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This 19-acre park was created in 1996 as part of the state of Tennessee's efforts to commemorate the 200-year anniversary of Tennessee statehood. The park includes dozens of monuments and historic markers that interpret and celebrate the state's history, including a "Pathway of History" that guides visitors through a chronological exploration of Tennessee's past. Other highlights include the World War II Memorial, a circle of carillon towers with 95 bells, a 200-foot granite map of the state, several fountains, and a 2,000-seat amphitheater.

  • Park rangers provide interpretive park tours for groups, historical presentations in period dress and off-site programs by reservation.
  • Tennesseans & Their History by  Paul H. Bergeron, Jeannette Keith, and Stephen Ash. Click the link below for more information about this book.
  • The park hosts the Tennessee History Festival each October
The state legislature created Tennessee 200 and appointed a Bicentennial Commission several years prior to the 200-year anniversary of Tennessee's admission into the United States in 1796. These two organizations coordinated projects and awarded grants to local counties to fund bicentennial celebrations, and also worked to create this historical park in the shadow of the state capitol. The mall was dedicated on June 1, 1996.

Each feature of the park was planned to commemorate the history of the state or highlight its natural features. For example, 31 fountains representing the leading waterways of the state come together at the Rivers of Tennessee Fountain Plaza. The Tennessee Map Plaza features a 200-foot wide granite map of the state. Together with eight smaller maps, the Plaza highlights information about the state's geography, economics, and history. The park is best known for its iconic Court of 3 Stars which includes the icon of three stars found in the Tennessee state flag.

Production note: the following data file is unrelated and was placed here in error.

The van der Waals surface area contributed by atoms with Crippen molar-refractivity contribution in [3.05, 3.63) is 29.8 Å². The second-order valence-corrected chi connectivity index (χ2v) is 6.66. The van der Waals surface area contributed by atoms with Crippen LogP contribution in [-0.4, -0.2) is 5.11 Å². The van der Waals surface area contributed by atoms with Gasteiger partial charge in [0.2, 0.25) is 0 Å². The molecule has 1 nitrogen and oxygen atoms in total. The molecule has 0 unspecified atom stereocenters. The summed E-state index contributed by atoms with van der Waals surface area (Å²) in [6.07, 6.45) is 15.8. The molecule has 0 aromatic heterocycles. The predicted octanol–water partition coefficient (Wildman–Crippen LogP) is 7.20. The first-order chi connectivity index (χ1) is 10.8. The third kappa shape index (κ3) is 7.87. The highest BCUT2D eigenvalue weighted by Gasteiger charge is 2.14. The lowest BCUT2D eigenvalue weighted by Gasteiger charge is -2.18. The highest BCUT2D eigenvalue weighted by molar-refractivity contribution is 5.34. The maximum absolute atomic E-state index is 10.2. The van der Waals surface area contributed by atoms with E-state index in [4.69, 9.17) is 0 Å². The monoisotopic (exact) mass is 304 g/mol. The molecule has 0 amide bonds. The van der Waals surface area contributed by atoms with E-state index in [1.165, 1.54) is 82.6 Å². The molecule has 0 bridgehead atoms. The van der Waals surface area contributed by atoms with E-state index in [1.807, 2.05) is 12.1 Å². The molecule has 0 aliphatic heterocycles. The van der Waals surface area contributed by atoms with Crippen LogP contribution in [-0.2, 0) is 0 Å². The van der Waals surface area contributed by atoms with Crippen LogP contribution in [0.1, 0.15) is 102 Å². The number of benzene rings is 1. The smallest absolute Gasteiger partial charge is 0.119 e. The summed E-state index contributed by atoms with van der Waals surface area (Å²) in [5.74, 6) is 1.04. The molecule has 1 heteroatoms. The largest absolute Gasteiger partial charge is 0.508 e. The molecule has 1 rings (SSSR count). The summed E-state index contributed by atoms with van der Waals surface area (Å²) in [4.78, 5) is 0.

The image and state flag represent the three Grand Divisions of Tennessee-- East, Middle, and West. 
East Tennessee is home to the Great Smoky Mountains and is part of Appalachia. In contrast to the mountainous region of Eastern Tennessee, Middle Tennessee features rolling hills and is home to Nashville. West Tennessee has a more "Southern" orientation and is part of the Gulf Coastal Plain. Historically, this region was dominated by cotton production. During the Civil War, many of the residents of East Tennessee opposed secession. In fact, some residents attempted to secede from Tennessee after the rest of the state joined the Confederacy. Given its reliance on cotton and the dominance of cotton planters, West Tennessee strongly favored secession. As one might expect, residents of Middle Tennessee divided on the issue of secession.  

In addition to monuments and markers, the park is home to the Tennessee History Festival. This two-day festival is held each October and offers historic displays, lectures and entertainment, and demonstrations by historic re-enactors. 

Park visitors often enjoy a trip to the nearby Nashville Farmers’ Market. Open year-round and located just across from the park, the Farmer's Market is home to vendors as well as restaurants and retail shops.

Jackie Sheckler Finch, Tennessee Off the Beaten Path. (New York: Rowman & Littlefield, 2003) 132.